the disciples around Him and other adults tried to keep the meetings orderly and focused on the important teachings of the rabbi – but Jesus stopped ‘the meeting’ and called the children forward and hung out with them – He took time to speak to the women and the lepers and other sick people normally kept to the fringes [out of the way of the important ‘man of God’]

He was accused of hanging out with the prostitutes and the tax collectors…


i can’t imagine Jesus baptising someone in a baptismal font [no offence to any of you who use baptismal fonts – it is a practical way to get something necessary done] over a river or a beach that they happened to be walking by – ‘the thing’ always seemed to trump ‘the procedure of the thing’ and ‘the look of the thing’. i think there is something we can learn from that.

i remember baptising my buddy Mark in his mom’s FREEZING swimming pool on a farmland outside the city.

i remember baptising my friend Kirsten on the beach with a small bunch of her friends gathered round to embrace us as we got out of the water.

i remember baptising my friend Megan in knee deep water [shallowest baptism ever!] at Camp Wortelgat [literally ‘Carrot Hole’ or maybe more accurately ‘Carrot Bumhole’] after walking and walking and walking trying to find deep enough water and then eventually [as the crowd gathered on the edge of the lake started resembling ants] issuing the command of ‘Kneel, we’re gonna do this here!’

i remember baptising my friend Lindri in the narrowest of ICE COLD streams [i see a pattern here] as we also walked and searched a long time to try and find deep enough water, having climbed over a fence and stumbled around bushes and over rocks with a dedicated group of friends to try and find the perfect spot in Stellenbosch.

baptismal font baptisms are fine, but there is something that feels that slight bit more real or authentic to me about doing it ‘in the wild’ or simply in the place where the water is.


the reason i encourage people to baptise their friends is because Jesus did that.

at the end of Matthew, just before He leaves to go and join His Father again, Jesus tells His followers to go and make disciples of all nations and to baptise them in the name of the Father, Son and Holy Spirit and to teach them everything I have taught you.

that command was never to the priests [excepting when in Hebrews we realise that each and every one of us who follows Jesus is now a priest] or to the religious leaders of the day – it was to all of us – nothing excites me more than seeing someone baptise their friend who they led to Jesus Christ. this should be happening with all of us on a more regular basis.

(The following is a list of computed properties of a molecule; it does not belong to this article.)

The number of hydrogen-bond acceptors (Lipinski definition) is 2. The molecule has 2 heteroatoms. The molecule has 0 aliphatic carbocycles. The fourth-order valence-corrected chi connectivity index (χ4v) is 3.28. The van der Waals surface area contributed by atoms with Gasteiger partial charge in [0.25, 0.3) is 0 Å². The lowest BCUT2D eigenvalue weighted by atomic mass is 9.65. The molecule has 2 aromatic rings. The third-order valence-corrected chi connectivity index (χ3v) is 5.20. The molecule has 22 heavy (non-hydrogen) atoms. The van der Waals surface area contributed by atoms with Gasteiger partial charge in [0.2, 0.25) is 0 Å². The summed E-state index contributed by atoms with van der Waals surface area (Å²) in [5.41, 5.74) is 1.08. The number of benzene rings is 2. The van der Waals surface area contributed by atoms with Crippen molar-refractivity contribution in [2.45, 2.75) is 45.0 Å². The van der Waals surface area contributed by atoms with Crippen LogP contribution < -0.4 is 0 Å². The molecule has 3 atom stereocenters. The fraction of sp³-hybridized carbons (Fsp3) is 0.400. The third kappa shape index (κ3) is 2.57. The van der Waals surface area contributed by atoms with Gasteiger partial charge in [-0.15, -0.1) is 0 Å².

Who is the person in your life that you would most like to baptist?

And how are you living out your Jesus story to them in a way that might make that seem like an enticing prospect one day?

when i saw the theme for this week’s challenge my immediate thought was this picture of my youngest sister Dawn [one of my most favourite people in the world] hanging out with some kids in Umtata [South Africa] on this missions trip we did and the idea of bringing renewal through the simple act of love and friendship and touch and story-telling…

let the little children come unto me…

the second one that came to mind was the collision of serious and comedy as i got the opportunity many year ago to baptise one of my good friends Megan Giggles on this camp that we did as a bunch of young adults – Megan asked if she could be baptised and so i asked the campsite people where the deepest part of the lake was and turns out it must have been low tide or something as we walked and walked and walked and walked and it just didn’t seem to be getting deeper. and so in what must be one of the world’s most shallowest baptisms [focusing strongly on the theme of renewal – symbolically joining with Jesus in His death as you go beneath the water and then rising up out of it symbolising new life, new beginnings, new commitment] we managed to get Megan mostly under the water and the context with laughter interspersed with deep meaning really added so much to the whole experience.

dying to the old, rising up into the new…

[For the previous Photo Challenge on the theme of ‘Geometry’ click here]

continuing my walk through the Gospel of Mark, in this clip i chat briefly about the baptism of Jesus and the full approval given to Him by His Father before He has done anything significant in terms of life and ministry…

to continue on to calling, click here